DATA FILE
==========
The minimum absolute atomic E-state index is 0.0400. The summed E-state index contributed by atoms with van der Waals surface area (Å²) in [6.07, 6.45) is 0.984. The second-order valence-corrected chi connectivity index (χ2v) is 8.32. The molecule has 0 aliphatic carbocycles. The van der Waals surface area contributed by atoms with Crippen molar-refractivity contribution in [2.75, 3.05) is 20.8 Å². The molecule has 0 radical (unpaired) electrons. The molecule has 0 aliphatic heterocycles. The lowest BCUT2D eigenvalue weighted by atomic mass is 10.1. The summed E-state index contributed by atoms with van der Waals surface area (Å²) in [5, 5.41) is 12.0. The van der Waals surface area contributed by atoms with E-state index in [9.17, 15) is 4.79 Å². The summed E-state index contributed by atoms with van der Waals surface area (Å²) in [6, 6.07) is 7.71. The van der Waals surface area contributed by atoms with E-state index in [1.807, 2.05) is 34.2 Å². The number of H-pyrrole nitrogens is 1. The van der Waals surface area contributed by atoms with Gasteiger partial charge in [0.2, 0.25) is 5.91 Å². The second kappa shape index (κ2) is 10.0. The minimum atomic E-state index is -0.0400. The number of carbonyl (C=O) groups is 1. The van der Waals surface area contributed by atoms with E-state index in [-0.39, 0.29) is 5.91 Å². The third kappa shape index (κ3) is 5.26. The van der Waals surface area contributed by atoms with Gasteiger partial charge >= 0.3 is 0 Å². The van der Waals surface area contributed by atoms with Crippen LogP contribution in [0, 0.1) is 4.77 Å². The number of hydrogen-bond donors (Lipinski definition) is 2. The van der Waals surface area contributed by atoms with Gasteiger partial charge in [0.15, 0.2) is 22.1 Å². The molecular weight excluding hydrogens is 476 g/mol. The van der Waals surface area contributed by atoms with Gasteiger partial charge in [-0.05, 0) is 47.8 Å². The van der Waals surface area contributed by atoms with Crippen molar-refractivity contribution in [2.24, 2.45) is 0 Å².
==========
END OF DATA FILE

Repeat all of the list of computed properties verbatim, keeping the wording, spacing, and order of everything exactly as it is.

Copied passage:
The minimum absolute atomic E-state index is 0.0400. The summed E-state index contributed by atoms with van der Waals surface area (Å²) in [6.07, 6.45) is 0.984. The second-order valence-corrected chi connectivity index (χ2v) is 8.32. The molecule has 0 aliphatic carbocycles. The van der Waals surface area contributed by atoms with Crippen molar-refractivity contribution in [2.75, 3.05) is 20.8 Å². The molecule has 0 radical (unpaired) electrons. The molecule has 0 aliphatic heterocycles. The lowest BCUT2D eigenvalue weighted by atomic mass is 10.1. The summed E-state index contributed by atoms with van der Waals surface area (Å²) in [5, 5.41) is 12.0. The van der Waals surface area contributed by atoms with E-state index in [9.17, 15) is 4.79 Å². The summed E-state index contributed by atoms with van der Waals surface area (Å²) in [6, 6.07) is 7.71. The van der Waals surface area contributed by atoms with E-state index in [1.807, 2.05) is 34.2 Å². The number of H-pyrrole nitrogens is 1. The van der Waals surface area contributed by atoms with Gasteiger partial charge in [0.2, 0.25) is 5.91 Å². The second kappa shape index (κ2) is 10.0. The minimum atomic E-state index is -0.0400. The number of carbonyl (C=O) groups is 1. The van der Waals surface area contributed by atoms with E-state index in [-0.39, 0.29) is 5.91 Å². The third kappa shape index (κ3) is 5.26. The van der Waals surface area contributed by atoms with Gasteiger partial charge >= 0.3 is 0 Å². The van der Waals surface area contributed by atoms with Crippen LogP contribution in [0, 0.1) is 4.77 Å². The number of hydrogen-bond donors (Lipinski definition) is 2. The van der Waals surface area contributed by atoms with Gasteiger partial charge in [0.15, 0.2) is 22.1 Å². The molecular weight excluding hydrogens is 476 g/mol. The van der Waals surface area contributed by atoms with Gasteiger partial charge in [-0.05, 0) is 47.8 Å². The van der Waals surface area contributed by atoms with Crippen molar-refractivity contribution in [2.24, 2.45) is 0 Å².